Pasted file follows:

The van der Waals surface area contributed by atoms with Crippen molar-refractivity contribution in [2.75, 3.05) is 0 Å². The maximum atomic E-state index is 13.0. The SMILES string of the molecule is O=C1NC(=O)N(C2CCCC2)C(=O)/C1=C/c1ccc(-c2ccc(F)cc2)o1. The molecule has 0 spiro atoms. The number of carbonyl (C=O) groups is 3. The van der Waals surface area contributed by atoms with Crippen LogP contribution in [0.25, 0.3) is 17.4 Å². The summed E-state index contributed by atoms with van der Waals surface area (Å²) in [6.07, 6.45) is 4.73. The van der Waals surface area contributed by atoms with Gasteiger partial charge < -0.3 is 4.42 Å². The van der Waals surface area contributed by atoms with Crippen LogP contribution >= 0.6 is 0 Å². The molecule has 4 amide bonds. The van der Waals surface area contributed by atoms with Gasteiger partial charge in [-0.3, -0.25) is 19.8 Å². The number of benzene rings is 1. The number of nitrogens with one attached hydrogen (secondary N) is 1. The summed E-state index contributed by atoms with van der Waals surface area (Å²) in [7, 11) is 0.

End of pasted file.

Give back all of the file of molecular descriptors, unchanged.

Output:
The van der Waals surface area contributed by atoms with Crippen molar-refractivity contribution in [2.75, 3.05) is 0 Å². The maximum atomic E-state index is 13.0. The SMILES string of the molecule is O=C1NC(=O)N(C2CCCC2)C(=O)/C1=C/c1ccc(-c2ccc(F)cc2)o1. The molecule has 0 spiro atoms. The number of carbonyl (C=O) groups is 3. The van der Waals surface area contributed by atoms with Crippen LogP contribution in [0.25, 0.3) is 17.4 Å². The summed E-state index contributed by atoms with van der Waals surface area (Å²) in [6.07, 6.45) is 4.73. The van der Waals surface area contributed by atoms with Gasteiger partial charge < -0.3 is 4.42 Å². The van der Waals surface area contributed by atoms with Crippen LogP contribution >= 0.6 is 0 Å². The molecule has 4 amide bonds. The van der Waals surface area contributed by atoms with Gasteiger partial charge in [-0.3, -0.25) is 19.8 Å². The number of benzene rings is 1. The number of nitrogens with one attached hydrogen (secondary N) is 1. The summed E-state index contributed by atoms with van der Waals surface area (Å²) in [7, 11) is 0.